I leave them with promises to draw later and approach the home of my appointed father in the village. His truck is in the driveway, announcing his infrequent presence. In my ten months of residency, I have spoken with him maybe three times — more of a father figure than he’ll ever know. His caretaker, who becomes, by default, caretaker of me, greets me with her usual ebullience. We know only about six words of the language of the other, yet she is one of three women that I care about in the village.
     A young man is with her. The driver? The son? Even now, I don’t know. He is my height and is dressed in the typical “business casual” style that is the norm in this impoverished country. Chino-esque trousers may have tiny holes in them from being dried on barbed wire fences, but one can rest assured they are clean and pressed. Polished shoes point out from under the cuffs and care is taken to match the pants with just the right T-shirt emblazoned with the latest NGO slogan.
     The young man appears reserved as I stumble through the requisite question and answer session, “What’s my name? What’s my work? Am I married?” The answer to the last depends on my mood. Sometimes I scoff and make it clear that I would rather die than be married. Other times I am honest in my affirmative reply, though I never expand on the tumultuous details. My village, however, is aware of the saga. They heard the fighting. The woman in front of me now once had to physically separate myself and my husband. They all gathered in a circle to watch as he moved out.
     The young man speaks a bit of English, but I’m not in the mood to chat. I begin edging myself towards my house, trying to extricate myself from the situation. Before I am able to make my escape, he offers his hand. I hesitate. Too many times have I given my hand only to have it clasped so tightly that I am unable to pull away. One month or so previous, after an old man used this leverage to pull me in for a kiss, I vowed never again to surrender myself in such a way. This declaration had not yet been an issue as I could easily walk away from strangers in the street, not caring if I appeared rude. When do I not appear rude in this country? But this? This is home. This is family. I have to do this.
     I give him my hand, smiling, always managing to outwardly express my ingrained American fakery, “Nice to meet you! I’ve gotta run!” He grips my hand and I am enveloped in grease and heat. Dirty fingernails that have been God knows where glide across my skin. One phallic finger is freed from his hand and lecherously twists in a circle in my palm. I let my hand drop, stunned and sickened. This is a signal. A signal expressing his desire to let his dick do in another part of my body what his finger has done to my palm.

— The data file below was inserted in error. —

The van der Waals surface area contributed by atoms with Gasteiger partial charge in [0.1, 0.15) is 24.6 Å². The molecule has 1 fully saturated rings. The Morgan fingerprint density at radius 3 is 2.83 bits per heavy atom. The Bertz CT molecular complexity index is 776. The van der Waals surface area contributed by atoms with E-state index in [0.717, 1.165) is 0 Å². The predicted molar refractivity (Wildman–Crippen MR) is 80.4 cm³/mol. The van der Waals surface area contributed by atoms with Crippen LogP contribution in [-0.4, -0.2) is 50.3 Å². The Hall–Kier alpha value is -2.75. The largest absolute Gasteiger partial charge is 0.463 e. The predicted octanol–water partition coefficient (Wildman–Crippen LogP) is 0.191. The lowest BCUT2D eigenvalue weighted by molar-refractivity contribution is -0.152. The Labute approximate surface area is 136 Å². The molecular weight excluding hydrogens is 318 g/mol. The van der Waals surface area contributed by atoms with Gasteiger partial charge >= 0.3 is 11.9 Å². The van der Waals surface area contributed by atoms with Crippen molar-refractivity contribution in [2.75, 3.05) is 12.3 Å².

It feels like he is now twisting in my stomach.
     I search the innocuous eyes of my caretaker. Her smile is unaltered. While energy and body language carry us through our daily interactions, the flames of rage radiating within me do not appear to singe her.
     There is nothing to say. I turn and walk the twenty feet to my front door. There are kids outside of my house. More than content to amuse themselves with a variety of songs and games when I am absent, my arrival always causes everything to come to a halt. They call out my name and various desires; crayons, chalk, jump-ropes. The days when I actually used to play with them have long since passed. Now I just toss out the play things and wait for the polite knocking on my door that indicates their return. Today, I can’t even manage that. Shaking my head, I storm past them. What must these people think of me? I pull the door closed behind me. Self-defense.
     I can still feel his finger. Wiping my hands on my canvas pants, I have an overpowering desire to rid myself of everything affiliated with the event that just occurred. I strip off my running clothes — why didn’t the stench dissuade him? I pull on loose-fitting sweat pants — my favorite jeans no longer fit; a roll of fat spills over the waist making them impossible to button. A baggy T-shirt, then an over-sized sweatshirt. A crocheted hat is pulled over my greasy, unwashed hair. There is a tiny mirror in my closet and I glimpse my reflection — blank eyes staring out of a pudgy face that looks as      though a child formed it with play-doh.
I don’t understand any of this. I’m so obviously undesirable, yet am constantly told how beautiful I am. I’m so rude, yet have never had anyone hold a grudge against me. My mood changes instantaneously, yet my explosions in anger do not cause people to write me off. Do these people have the innate ability to see through my self-defenses to the kind-hearted person that I pray to God has not been lost? Or does my white skin blind them from who I have become — a person that I find difficulty claiming.
.